A casino (also called a gambling house or a gaming room) is an establishment for certain types of gambling. Casinos are often combined with hotels, restaurants, retail shops or other tourist attractions. They can also be standalone facilities. The games played in casinos are usually based on chance, although some have an element of skill, such as blackjack and poker. In many jurisdictions, casinos are licensed and regulated by government agencies.
The large amounts of money handled in casinos may encourage people to cheat and steal, either in collusion with others or independently; this is why most casinos have security measures in place. In addition to cameras and other visible surveillance equipment, there are less obvious measures such as the patterns that people follow when playing certain games. For example, the way that dealers shuffle and deal cards or the locations of betting spots on a table follow set patterns that make it easier for casino security to spot unusual activity.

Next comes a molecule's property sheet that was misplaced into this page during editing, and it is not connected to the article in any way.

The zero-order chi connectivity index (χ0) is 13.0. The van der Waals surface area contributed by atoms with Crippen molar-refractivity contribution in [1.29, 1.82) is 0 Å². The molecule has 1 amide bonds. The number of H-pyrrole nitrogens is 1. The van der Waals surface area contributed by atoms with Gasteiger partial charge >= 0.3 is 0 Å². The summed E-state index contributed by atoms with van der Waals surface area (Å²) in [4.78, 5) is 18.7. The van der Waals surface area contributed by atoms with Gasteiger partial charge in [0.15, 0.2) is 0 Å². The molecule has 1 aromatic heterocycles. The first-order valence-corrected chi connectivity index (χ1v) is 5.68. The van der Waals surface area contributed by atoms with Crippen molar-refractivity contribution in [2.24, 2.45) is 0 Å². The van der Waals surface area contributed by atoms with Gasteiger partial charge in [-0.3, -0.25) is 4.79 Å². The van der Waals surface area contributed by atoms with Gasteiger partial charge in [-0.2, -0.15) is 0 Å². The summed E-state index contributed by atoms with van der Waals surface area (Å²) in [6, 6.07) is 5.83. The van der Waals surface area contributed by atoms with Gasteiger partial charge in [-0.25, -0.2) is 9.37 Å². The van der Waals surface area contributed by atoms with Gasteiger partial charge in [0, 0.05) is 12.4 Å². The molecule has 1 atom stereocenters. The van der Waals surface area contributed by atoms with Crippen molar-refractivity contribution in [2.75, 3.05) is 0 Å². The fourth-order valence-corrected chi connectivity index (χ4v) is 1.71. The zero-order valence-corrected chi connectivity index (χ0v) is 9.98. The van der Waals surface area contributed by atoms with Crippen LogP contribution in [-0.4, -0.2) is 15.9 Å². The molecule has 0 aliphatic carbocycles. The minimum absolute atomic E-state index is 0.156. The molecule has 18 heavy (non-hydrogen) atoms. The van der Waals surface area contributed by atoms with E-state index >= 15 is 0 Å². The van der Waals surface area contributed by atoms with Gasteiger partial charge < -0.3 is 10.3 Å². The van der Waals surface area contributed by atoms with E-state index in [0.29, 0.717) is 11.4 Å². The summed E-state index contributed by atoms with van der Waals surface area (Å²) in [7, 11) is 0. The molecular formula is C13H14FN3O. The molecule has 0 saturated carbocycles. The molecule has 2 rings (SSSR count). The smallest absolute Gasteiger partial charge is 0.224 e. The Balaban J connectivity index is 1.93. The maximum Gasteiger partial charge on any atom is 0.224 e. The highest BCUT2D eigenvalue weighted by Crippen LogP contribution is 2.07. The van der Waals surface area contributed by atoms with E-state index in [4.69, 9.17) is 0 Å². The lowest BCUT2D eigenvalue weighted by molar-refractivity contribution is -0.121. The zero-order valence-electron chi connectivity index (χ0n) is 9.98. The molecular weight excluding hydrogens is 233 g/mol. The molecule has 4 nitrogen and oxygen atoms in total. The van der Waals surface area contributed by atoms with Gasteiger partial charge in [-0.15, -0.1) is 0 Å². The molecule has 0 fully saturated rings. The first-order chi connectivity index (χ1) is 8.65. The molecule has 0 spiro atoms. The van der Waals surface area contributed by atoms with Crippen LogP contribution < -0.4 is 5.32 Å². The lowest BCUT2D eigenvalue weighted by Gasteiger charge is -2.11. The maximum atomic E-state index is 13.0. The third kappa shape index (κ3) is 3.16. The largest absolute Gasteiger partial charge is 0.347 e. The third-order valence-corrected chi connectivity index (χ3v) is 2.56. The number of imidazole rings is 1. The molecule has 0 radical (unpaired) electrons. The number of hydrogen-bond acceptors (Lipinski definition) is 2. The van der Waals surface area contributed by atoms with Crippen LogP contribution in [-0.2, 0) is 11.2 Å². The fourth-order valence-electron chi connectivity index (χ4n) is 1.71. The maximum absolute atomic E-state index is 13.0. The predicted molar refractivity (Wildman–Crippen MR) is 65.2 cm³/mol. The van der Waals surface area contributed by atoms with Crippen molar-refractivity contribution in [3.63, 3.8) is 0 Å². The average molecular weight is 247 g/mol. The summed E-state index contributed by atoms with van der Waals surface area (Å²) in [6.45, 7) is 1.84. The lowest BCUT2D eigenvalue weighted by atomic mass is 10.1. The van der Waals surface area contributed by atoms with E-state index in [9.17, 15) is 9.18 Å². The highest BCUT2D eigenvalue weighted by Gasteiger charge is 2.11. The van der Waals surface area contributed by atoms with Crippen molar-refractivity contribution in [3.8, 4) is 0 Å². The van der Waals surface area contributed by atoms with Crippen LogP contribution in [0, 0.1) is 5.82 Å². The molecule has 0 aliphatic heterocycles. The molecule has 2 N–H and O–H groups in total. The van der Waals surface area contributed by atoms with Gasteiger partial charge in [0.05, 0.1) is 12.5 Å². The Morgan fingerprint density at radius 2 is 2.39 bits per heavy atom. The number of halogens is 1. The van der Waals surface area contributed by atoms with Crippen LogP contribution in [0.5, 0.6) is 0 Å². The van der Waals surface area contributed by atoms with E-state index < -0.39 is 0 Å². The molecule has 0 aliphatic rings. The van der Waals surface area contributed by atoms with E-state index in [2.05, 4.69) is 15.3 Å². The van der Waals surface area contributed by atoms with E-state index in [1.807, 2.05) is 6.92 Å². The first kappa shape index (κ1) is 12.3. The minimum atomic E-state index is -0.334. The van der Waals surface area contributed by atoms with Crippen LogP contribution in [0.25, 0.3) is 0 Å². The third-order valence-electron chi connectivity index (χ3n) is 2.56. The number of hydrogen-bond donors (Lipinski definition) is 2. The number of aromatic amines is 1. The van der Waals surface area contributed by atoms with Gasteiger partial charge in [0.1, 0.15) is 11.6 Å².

Casinos make their money by taking a small percentage of all bets placed, a practice known as the house edge or vigorish. The advantage can be small (less than two percent) or large, depending on the game and the rules. Some casinos earn more by charging for admission to special rooms or areas that are reserved for high-stakes gamblers, who can bet tens of thousands of dollars or more per hand. To attract these customers, some casinos offer complimentary items or comps such as food, drinks or show tickets.